Should you preemptively argue an issue even when it has not yet been brought to the fore? Is it better to raise the proverbial “red flag” at the outset, or take the chance that no one will notice the “elephant in the room” (another metaphorical reference) and hope that the potentially problematic concern will be overlooked?
It depends (yes, yes, what a lawyerly response, as expected, from a lawyer). Art and legal argumentation are part and parcel of what it means to “practice law”. For, law is not science; it is not always the precision of the word-games which wins the courtroom battle, but rather, the strategic focus placed along with the when and where.
For Federal employees and U.S. Postal workers who suffer from a medical condition which necessitates filing for Federal Disability Retirement benefits under FERS, it is always important to remember which arguments should be primary, which secondary, and what extraneous issues should be left out of the initial application process.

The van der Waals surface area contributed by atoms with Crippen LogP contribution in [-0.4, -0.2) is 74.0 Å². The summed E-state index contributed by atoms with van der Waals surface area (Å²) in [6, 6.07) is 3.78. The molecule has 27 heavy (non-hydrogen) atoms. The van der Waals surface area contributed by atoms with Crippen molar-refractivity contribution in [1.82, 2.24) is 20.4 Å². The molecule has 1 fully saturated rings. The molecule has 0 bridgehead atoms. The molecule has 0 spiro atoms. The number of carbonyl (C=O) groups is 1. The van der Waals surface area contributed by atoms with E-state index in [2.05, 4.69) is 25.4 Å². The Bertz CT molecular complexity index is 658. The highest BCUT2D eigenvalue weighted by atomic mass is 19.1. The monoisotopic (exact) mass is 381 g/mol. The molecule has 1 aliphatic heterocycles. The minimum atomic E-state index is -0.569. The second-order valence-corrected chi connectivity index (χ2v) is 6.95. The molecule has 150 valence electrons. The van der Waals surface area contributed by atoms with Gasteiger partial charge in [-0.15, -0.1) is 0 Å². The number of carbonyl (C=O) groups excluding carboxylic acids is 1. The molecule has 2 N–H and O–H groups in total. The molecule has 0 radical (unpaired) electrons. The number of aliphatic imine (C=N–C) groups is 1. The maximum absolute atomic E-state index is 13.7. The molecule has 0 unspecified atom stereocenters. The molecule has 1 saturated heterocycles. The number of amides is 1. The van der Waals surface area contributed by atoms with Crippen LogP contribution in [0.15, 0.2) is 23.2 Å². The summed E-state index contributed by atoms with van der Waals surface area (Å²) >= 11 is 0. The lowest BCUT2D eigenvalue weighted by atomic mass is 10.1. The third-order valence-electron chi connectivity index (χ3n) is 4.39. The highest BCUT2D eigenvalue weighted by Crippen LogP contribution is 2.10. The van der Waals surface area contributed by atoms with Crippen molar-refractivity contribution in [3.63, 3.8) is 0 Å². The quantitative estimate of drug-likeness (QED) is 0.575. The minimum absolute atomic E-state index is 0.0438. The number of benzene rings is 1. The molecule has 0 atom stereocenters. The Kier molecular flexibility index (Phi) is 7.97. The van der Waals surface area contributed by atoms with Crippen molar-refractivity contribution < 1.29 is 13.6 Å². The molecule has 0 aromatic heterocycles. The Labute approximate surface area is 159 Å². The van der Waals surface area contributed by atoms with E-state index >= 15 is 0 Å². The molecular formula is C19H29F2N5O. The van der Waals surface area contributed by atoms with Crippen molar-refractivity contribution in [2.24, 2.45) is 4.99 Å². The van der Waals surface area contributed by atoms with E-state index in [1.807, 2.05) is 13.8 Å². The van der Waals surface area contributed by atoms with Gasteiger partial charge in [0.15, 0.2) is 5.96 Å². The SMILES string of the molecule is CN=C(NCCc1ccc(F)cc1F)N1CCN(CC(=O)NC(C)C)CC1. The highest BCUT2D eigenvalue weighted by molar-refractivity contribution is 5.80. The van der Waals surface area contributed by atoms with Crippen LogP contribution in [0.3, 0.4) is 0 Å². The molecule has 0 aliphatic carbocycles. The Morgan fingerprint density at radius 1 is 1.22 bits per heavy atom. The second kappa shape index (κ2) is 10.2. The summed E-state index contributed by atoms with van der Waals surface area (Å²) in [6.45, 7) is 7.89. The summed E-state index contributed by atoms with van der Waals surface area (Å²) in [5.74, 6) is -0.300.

Will the issue come up later? Maybe. But as with Shakespeare’s Queen Gertrude’s response to the over-reaction from another character, “The lady doth protest too much, methinks” — it is generally best to leave the sleeping dog alone (yes, another lawyerly, in-artful metaphorical reference — or, is it an analogy?), and deal with slumber of red flags left for another day.
Robert R. McGill
Lawyer exclusively representing Federal and Postal employees to secure their Federal Disability Retirement benefits under FERS from the U.S. Office of Personnel Management.